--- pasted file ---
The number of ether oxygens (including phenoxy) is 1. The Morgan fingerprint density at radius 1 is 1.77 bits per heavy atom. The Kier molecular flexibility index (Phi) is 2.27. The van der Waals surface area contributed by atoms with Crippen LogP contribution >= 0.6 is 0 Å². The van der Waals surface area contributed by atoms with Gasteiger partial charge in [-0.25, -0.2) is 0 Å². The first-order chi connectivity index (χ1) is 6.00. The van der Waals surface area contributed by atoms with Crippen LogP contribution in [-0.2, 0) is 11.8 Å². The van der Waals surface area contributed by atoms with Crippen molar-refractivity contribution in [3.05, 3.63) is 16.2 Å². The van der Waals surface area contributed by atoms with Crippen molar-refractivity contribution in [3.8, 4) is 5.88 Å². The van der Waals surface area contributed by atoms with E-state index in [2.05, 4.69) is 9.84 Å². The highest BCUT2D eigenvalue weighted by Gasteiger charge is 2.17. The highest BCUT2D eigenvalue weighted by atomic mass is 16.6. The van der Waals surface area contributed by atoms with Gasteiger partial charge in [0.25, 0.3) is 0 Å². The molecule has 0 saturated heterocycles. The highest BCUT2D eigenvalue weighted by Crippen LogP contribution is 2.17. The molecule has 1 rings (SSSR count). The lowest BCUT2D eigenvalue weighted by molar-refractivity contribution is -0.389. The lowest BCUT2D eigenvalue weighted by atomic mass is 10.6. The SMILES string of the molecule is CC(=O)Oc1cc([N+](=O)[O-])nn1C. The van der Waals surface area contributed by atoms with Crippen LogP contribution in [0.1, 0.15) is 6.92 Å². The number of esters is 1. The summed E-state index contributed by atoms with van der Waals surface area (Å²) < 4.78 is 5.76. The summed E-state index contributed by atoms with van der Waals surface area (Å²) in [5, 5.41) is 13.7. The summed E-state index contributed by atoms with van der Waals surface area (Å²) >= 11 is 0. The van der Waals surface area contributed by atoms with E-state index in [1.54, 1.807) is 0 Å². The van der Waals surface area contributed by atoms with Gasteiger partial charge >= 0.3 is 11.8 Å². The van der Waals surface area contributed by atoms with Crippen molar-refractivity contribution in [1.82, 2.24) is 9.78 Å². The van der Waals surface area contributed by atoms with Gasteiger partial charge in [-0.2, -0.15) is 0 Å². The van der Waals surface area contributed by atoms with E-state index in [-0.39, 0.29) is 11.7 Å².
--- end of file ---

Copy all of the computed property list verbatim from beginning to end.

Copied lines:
The number of ether oxygens (including phenoxy) is 1. The Morgan fingerprint density at radius 1 is 1.77 bits per heavy atom. The Kier molecular flexibility index (Phi) is 2.27. The van der Waals surface area contributed by atoms with Crippen LogP contribution >= 0.6 is 0 Å². The van der Waals surface area contributed by atoms with Gasteiger partial charge in [-0.25, -0.2) is 0 Å². The first-order chi connectivity index (χ1) is 6.00. The van der Waals surface area contributed by atoms with Crippen LogP contribution in [-0.2, 0) is 11.8 Å². The van der Waals surface area contributed by atoms with Crippen molar-refractivity contribution in [3.05, 3.63) is 16.2 Å². The van der Waals surface area contributed by atoms with Crippen molar-refractivity contribution in [3.8, 4) is 5.88 Å². The van der Waals surface area contributed by atoms with E-state index in [2.05, 4.69) is 9.84 Å². The highest BCUT2D eigenvalue weighted by Gasteiger charge is 2.17. The highest BCUT2D eigenvalue weighted by atomic mass is 16.6. The van der Waals surface area contributed by atoms with Gasteiger partial charge in [0.25, 0.3) is 0 Å². The molecule has 0 saturated heterocycles. The highest BCUT2D eigenvalue weighted by Crippen LogP contribution is 2.17. The molecule has 1 rings (SSSR count). The lowest BCUT2D eigenvalue weighted by molar-refractivity contribution is -0.389. The lowest BCUT2D eigenvalue weighted by atomic mass is 10.6. The SMILES string of the molecule is CC(=O)Oc1cc([N+](=O)[O-])nn1C. The van der Waals surface area contributed by atoms with Crippen LogP contribution in [0.1, 0.15) is 6.92 Å². The number of esters is 1. The summed E-state index contributed by atoms with van der Waals surface area (Å²) < 4.78 is 5.76. The summed E-state index contributed by atoms with van der Waals surface area (Å²) in [5, 5.41) is 13.7. The summed E-state index contributed by atoms with van der Waals surface area (Å²) >= 11 is 0. The van der Waals surface area contributed by atoms with E-state index in [1.54, 1.807) is 0 Å². The van der Waals surface area contributed by atoms with Gasteiger partial charge >= 0.3 is 11.8 Å². The van der Waals surface area contributed by atoms with Crippen molar-refractivity contribution in [1.82, 2.24) is 9.78 Å². The van der Waals surface area contributed by atoms with Gasteiger partial charge in [-0.2, -0.15) is 0 Å². The van der Waals surface area contributed by atoms with E-state index in [-0.39, 0.29) is 11.7 Å².